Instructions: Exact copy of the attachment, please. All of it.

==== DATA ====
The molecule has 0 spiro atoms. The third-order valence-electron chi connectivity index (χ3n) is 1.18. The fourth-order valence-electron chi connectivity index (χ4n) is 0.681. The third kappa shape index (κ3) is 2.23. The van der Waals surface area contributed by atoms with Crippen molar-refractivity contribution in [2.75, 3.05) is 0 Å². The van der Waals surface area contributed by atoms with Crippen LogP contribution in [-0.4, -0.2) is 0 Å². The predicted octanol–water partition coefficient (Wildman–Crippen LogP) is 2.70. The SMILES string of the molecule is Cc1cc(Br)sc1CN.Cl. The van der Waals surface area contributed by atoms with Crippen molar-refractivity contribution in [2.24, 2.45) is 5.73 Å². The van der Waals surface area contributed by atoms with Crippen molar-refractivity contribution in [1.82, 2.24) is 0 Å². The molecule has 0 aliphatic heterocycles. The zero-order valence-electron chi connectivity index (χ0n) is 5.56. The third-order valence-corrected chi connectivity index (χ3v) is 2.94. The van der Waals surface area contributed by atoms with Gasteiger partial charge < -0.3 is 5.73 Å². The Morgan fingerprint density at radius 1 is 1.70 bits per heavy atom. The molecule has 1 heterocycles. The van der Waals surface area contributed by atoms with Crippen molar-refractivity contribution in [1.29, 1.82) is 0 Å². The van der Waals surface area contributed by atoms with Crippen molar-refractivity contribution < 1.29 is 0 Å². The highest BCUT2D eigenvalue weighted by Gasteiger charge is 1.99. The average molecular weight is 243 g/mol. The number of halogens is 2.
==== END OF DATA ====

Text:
The molecule has 0 spiro atoms. The third-order valence-electron chi connectivity index (χ3n) is 1.18. The fourth-order valence-electron chi connectivity index (χ4n) is 0.681. The third kappa shape index (κ3) is 2.23. The van der Waals surface area contributed by atoms with Crippen molar-refractivity contribution in [2.75, 3.05) is 0 Å². The van der Waals surface area contributed by atoms with Crippen LogP contribution in [-0.4, -0.2) is 0 Å². The predicted octanol–water partition coefficient (Wildman–Crippen LogP) is 2.70. The SMILES string of the molecule is Cc1cc(Br)sc1CN.Cl. The van der Waals surface area contributed by atoms with Crippen molar-refractivity contribution in [2.24, 2.45) is 5.73 Å². The van der Waals surface area contributed by atoms with Crippen molar-refractivity contribution in [1.82, 2.24) is 0 Å². The molecule has 0 aliphatic heterocycles. The zero-order valence-electron chi connectivity index (χ0n) is 5.56. The third-order valence-corrected chi connectivity index (χ3v) is 2.94. The van der Waals surface area contributed by atoms with Gasteiger partial charge < -0.3 is 5.73 Å². The Morgan fingerprint density at radius 1 is 1.70 bits per heavy atom. The molecule has 1 heterocycles. The van der Waals surface area contributed by atoms with Crippen molar-refractivity contribution in [1.29, 1.82) is 0 Å². The van der Waals surface area contributed by atoms with Crippen molar-refractivity contribution < 1.29 is 0 Å². The highest BCUT2D eigenvalue weighted by Gasteiger charge is 1.99. The average molecular weight is 243 g/mol. The number of halogens is 2.